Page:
I was hit badly by the Penguin update on my very first website, just as it was beginning to build up traffic and revenue. I nearly gave up at that point and ended up ditching the website completely (never completely happy with it to be honest). I have started another one, things are slowly building, so we will see how things go in the next couple of months

    I will download link classifier and see how we go….

  10. says

    Great tutorial Chris.I also prefere ahrefs, mainly because it shows inbound links which are not listed in Google webmaster tools..I was wondering why webmaster tools is bad at showing live and newly updated links..

  11. says

    Great post as always. In the past, I made sure that my links are not too optimized (that it may look suspicious, but my rank has dipped so I don’t know what’s wrong. My contents are within my niche (high quality) but SE’s just won’t just put me on number 1.

  12. says

    I am interested in this tool you have posted. I may try it on one of my blog that has been hit by Google update. This is certainly the first step to find out where exactly Google has penalized me. Thanks for sharing this.

  13. says

    Hi,
    I’ve done some clean up and some pages have recovered, but traffic is nothing like it was. The part of this post that helps me most is the classification of links – exact match, branded etc.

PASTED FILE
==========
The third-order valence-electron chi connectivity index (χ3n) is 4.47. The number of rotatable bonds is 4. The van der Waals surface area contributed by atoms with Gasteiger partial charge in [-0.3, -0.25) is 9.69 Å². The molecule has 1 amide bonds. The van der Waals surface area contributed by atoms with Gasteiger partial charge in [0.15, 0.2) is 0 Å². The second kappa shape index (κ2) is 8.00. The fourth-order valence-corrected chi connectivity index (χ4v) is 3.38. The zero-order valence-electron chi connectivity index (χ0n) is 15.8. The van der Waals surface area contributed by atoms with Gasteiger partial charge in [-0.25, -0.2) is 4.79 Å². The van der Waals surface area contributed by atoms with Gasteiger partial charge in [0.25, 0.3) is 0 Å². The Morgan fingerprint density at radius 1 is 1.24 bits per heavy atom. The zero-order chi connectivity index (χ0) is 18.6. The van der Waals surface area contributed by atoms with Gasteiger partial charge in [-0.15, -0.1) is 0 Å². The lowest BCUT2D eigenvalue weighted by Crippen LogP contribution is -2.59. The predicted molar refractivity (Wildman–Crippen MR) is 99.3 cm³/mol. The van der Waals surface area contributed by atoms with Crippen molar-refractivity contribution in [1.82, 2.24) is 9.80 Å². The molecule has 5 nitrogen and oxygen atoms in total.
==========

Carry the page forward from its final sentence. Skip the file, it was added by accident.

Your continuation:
14. says

    Have to admit Google I find a bit irritating as it changes its mind on a whim, but thanks for the useful post as filtering out where the corporate giant has issues will make it easier to fix.

    At the same time I do wonder what is next everytime I hear there is a new update!

  15. says

    He part of this post that helps me most is the classification of links – exact match, branded etc. My problem was that my branded name was the same as the key words “mini business plan.

  16. says

    I get a trouble with Google Penguin and now I find your post. Such a amazing tools. I try it and still work! I’m glad to see this post! Very informative once~ Thank you so much

  17. says

    We’ve had a drop in rankings since May too, but it’s not catastrophic so always hard to know whether Penguin is the issue. Could spend a lot of time “fixing” that only to find it wasn’t the problem in the first place!
    Also I can’t help wondering where this sits in Google’s theoretical plan to provide the best user experience. Surely natural link building will, in many instances, result in a high proportion of similar keywords, pointing to perfectly good sites, which users will now not see. I personally have noticed a lot of poor, spammy sites suddenly appearing on page 1/ 2 which aren’t helping anyone!

  18. says

    Microsite Masters studied thousands of websites to determine if websites that saw decreases in their rankings after the Penguin update had a high percentage of exact match anchor text (target keywords you are trying to rank for in the search results) vs. websites with more diversified and ‘natural’ anchor texts (such as branded keywords, “click here” and other non-target keywords). The results, I’m afraid, were exactly as I had feared. Penalized websites used their target keywords for more than 65% of their anchor text for their inbound links. Note, this may have been a combination of both Penguin and other minor algorithm updates, rather than just Penguin alone.

  19. says

    Sounds like a great tool. My blog also penalized by Google, I am gonna use this tool hopefully my blog will recover soon. Thanks for sharing this useful post.